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Vitamin E

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Linked to longer telomeres in women; reduces DNA damage; upregu- lates telomerase; slows skin aging; maintains muscle

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Zinc

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Reduces oxidative damage; binds with certain proteins linked to in- flammation and age-related immunodeficiency

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2. MINIMIZING TOXIC EXPOSURES

When it comes to damaging DNA and compromising mitochondria, environmental toxins really leave their mark. Cumulative toxicity affects longevity—take air quality, for example.

Americans living in places with cleaner air are known to live longer.
Many public health studies show that those who live near chemical
factories and other polluting industries show greater risk for premature death. The CDC’s statistics reveal that residents of eight states (most in the South) show reduced longevity from dirtier air related to looser air pollution regulations.17 There is even an online
tool called “Air Quality Life Index,” developed by the University of Chicago.18 It allows
you estimate how much longer you would live if your country of residence reduced air pollution to comply with either national or WHO standards.

The best thing you can do to lengthen your lifespan and healthspan is eat cleanly, avoidtoxic products, and filter your water and air. Supporting your body’s natural detoxificationefforts is also a necessity in today’s toxic world.

3. TO LIVE LONGER, GET PHYSICAL

Research published in the American Journal of Physiology indicatesexercise may minimize and even reverse age-associated declines in mitochondrial function. This has wide-ranging implications, as the health of your mitochondria intimately affects every single cell, tissue, and organ in your body.

Mitochondrial density and function decline as we age. While this is a natural process, it can be accelerated by excessive stress, environmental radiation, chemical exposures (includingpharmaceutical drugs), nutritional deficiencies, and inherited mitochondrial DNA defects. Exercise has the benefit of rejuvenating mitochondria and prompting your body to makemore of them, whereas lack of exercise hastens mitochondrial degeneration.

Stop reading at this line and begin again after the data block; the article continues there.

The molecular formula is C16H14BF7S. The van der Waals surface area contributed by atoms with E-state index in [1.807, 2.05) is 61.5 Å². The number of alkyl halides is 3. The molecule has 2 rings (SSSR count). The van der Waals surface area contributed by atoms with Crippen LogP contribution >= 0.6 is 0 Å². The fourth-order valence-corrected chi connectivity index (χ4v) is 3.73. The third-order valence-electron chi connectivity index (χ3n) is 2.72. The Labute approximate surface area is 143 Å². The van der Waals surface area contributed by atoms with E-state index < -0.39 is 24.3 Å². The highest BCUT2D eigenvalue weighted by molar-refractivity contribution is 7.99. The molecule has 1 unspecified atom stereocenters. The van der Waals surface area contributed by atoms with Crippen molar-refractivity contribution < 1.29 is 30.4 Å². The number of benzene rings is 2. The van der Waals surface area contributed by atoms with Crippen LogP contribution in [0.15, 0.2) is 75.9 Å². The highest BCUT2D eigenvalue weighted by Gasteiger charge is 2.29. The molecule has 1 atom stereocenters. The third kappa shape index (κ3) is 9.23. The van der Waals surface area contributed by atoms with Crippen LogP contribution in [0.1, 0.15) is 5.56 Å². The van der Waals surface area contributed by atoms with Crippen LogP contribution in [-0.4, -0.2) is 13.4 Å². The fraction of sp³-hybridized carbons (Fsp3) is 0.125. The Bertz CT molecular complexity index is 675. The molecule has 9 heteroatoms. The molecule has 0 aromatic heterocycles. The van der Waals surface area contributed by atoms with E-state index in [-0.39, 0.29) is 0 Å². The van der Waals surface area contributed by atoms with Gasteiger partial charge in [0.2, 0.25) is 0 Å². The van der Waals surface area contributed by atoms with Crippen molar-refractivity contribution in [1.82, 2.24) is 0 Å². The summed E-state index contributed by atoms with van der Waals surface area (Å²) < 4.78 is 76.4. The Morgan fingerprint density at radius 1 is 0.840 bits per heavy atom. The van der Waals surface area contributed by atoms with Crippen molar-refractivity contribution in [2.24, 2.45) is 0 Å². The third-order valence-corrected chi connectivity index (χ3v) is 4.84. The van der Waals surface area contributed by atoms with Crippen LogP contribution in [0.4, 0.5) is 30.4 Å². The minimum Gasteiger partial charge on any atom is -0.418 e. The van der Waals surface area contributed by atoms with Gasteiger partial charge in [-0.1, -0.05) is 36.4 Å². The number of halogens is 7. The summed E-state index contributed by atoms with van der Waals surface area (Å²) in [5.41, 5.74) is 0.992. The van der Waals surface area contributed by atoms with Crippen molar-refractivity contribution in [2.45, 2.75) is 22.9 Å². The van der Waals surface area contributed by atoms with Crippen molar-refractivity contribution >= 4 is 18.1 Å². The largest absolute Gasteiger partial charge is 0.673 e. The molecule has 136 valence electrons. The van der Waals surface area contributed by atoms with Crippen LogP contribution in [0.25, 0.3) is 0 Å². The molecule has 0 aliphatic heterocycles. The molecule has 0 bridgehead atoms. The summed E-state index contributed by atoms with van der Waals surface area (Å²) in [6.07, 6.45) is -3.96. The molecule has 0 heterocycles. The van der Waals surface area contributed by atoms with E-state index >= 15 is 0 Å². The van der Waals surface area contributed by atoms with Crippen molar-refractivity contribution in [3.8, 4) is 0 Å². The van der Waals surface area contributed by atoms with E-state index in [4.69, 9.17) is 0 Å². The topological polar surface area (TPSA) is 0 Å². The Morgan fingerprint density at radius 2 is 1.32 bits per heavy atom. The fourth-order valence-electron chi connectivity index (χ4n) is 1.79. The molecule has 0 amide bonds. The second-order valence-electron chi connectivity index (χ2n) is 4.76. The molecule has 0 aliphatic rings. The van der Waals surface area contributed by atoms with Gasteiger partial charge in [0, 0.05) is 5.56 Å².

In older adults, high-intensity exercise is associated with preservation of telomere length, which might relate to changes in telomerase activity.19 Telomerase physiology is

  1. 17  Gilderbloom, John I. , and Gregory D. Squires. “How Environmental Toxins Reduce Life Expectancy in Many American Neighborhoods.” Scholars Strategy Network. April 13, 2016. Accessed May 30, 2018. https://scholars.org/brief/how-environmental-toxins-reduce-life-expectancy-many- american-neighborhoods.
  2. 18  “The Air Quality Life IndexTM.” EPIC Pollution Index. Accessed May 30, 2018. https://aqli.epic.uchicago.edu/.
  3. 19  LaRocca TJ, Seals DR, Pierce GL. Leukocyte Telomere Length is Preserved with Aging in Endurance Exercise-Trained Adults and Related to

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Maximal Aerobic Capacity. Mechanisms of ageing and development. 2010;131(2):165-167. doi:10.1016/j.mad.2009.12.009.

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complicated, and some warn that lengthening telomeres by overexpressing telomerase may actually increase one’s cancer risk. Perhaps moderation is the key.

damage; binds with certain proteins linked to in- flammation and age-related immunodeficiency